We sat and had a long chat. Ibrahim told me about his life, how he believes in peacemaking, about the need for people to learn about one another and become brothers and sisters. He talked about the peacehouse also. It’s a house he opened about 40 years ago for travelers or people who had no place to stay while in Jerusalem. People who come pay whatever they can afford. Some don’t pay at all.

As we were talking, the dwellers of the house started sitting around the table. It was morning, so they came for breakfast. One of the people who stays in the house is Irina. She came to the peacehouse about 3 years ago, stayed until today and helps Ibrahim run the place. She made a huge tray of pasta and said to us: “Eat!” Ibrahim nodded and said: “EAT!” as well, so we ate and had some coffee…

“I’m afraid I might have to close the house,” Ibrahim said, “I’m in debts and barely have the money.” He built a house for himself and his children and grandchildren. Getting building permits in Eastern Jerusalem is a difficult procedure, so many of the Arabs there decide to build without permits and hope for the best. Ibrahim also built without permits and then found out that the fine was huge – 75,000 dollars! Now he is struggling to pay the fine and keep the peacehouse operating.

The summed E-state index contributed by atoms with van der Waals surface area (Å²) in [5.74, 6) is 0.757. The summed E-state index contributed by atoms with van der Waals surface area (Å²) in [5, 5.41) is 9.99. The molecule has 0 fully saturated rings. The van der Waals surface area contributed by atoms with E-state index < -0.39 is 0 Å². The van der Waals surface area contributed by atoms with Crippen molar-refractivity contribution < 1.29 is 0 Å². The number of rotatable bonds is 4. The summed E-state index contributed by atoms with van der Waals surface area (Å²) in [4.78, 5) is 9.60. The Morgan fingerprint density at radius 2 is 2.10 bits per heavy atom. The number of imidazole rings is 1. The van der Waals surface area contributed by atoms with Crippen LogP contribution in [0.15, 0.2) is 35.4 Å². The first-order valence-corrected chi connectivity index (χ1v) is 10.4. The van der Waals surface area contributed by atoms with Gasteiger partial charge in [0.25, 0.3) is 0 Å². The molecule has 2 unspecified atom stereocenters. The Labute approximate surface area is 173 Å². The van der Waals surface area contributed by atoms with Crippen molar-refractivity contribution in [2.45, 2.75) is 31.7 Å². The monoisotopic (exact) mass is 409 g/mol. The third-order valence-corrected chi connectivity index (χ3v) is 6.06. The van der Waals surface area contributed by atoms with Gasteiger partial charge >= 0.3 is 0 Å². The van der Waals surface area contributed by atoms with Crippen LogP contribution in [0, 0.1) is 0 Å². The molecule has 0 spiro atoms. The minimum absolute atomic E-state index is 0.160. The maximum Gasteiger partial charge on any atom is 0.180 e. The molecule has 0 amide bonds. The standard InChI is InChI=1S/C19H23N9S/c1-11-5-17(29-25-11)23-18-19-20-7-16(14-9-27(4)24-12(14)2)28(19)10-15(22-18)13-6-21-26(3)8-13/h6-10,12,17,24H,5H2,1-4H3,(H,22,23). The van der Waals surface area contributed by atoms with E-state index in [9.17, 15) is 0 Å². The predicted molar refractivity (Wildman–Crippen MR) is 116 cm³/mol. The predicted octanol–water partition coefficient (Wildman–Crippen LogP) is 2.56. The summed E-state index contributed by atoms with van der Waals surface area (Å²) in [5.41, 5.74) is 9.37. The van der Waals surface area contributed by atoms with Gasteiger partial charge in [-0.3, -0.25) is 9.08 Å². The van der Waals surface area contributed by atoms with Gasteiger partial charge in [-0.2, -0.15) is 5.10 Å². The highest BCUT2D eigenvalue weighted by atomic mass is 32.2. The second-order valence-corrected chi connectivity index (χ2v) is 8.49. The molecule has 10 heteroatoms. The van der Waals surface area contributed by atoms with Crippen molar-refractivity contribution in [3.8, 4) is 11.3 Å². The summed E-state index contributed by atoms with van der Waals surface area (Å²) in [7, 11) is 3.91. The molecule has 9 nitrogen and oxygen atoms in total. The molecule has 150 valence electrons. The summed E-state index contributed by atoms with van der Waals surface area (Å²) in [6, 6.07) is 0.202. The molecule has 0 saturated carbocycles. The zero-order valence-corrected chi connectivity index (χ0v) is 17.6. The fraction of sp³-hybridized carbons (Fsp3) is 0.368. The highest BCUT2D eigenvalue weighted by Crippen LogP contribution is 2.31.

He shared some more troubles. Like many other Arabs in Eastern Jerusalem, Ibrahim doesn’t have an Israeli passport nor citizenship. He has a Travel Document, that looks like a passport, but isn’t really one. The Travel Document was first issued in 1942, when the British ruled Jerusalem. He showed me the document he has today. Next to Nationality is written “Jordanian” and next to Place of Issue, “Israel”. “I’ve been arrested many times while travelling around the world, because the people at the airport thought that my Travel Document was suspicous,” he laughed. Without an Israeli citizenship he can’t vote for the Prime Minister of Israel and he can’t leave the country for over a year and then come back to live here.

“I sent two of my children to study abroad,” he told me, “And when they finished their studies and wanted to come back to live in Israel, the government said they can’t. They can only come to visit, but can never live here again.”

So it was an interesting talk. I have never imagined I would be able to sit and talk with an Arab Palestinian living in At-Tur in Eastern Jerusalem, in a beautiful peacehouse surrounded by travelers and people from all over the world.  When I came back home, I wanted to learn more. I searched for stories on Ibrahim Abu El-Hawa on the web. Then I got to this site, Peace for Ibrahim. People can read Ibrahim’s Peacehouse story and donate if they want.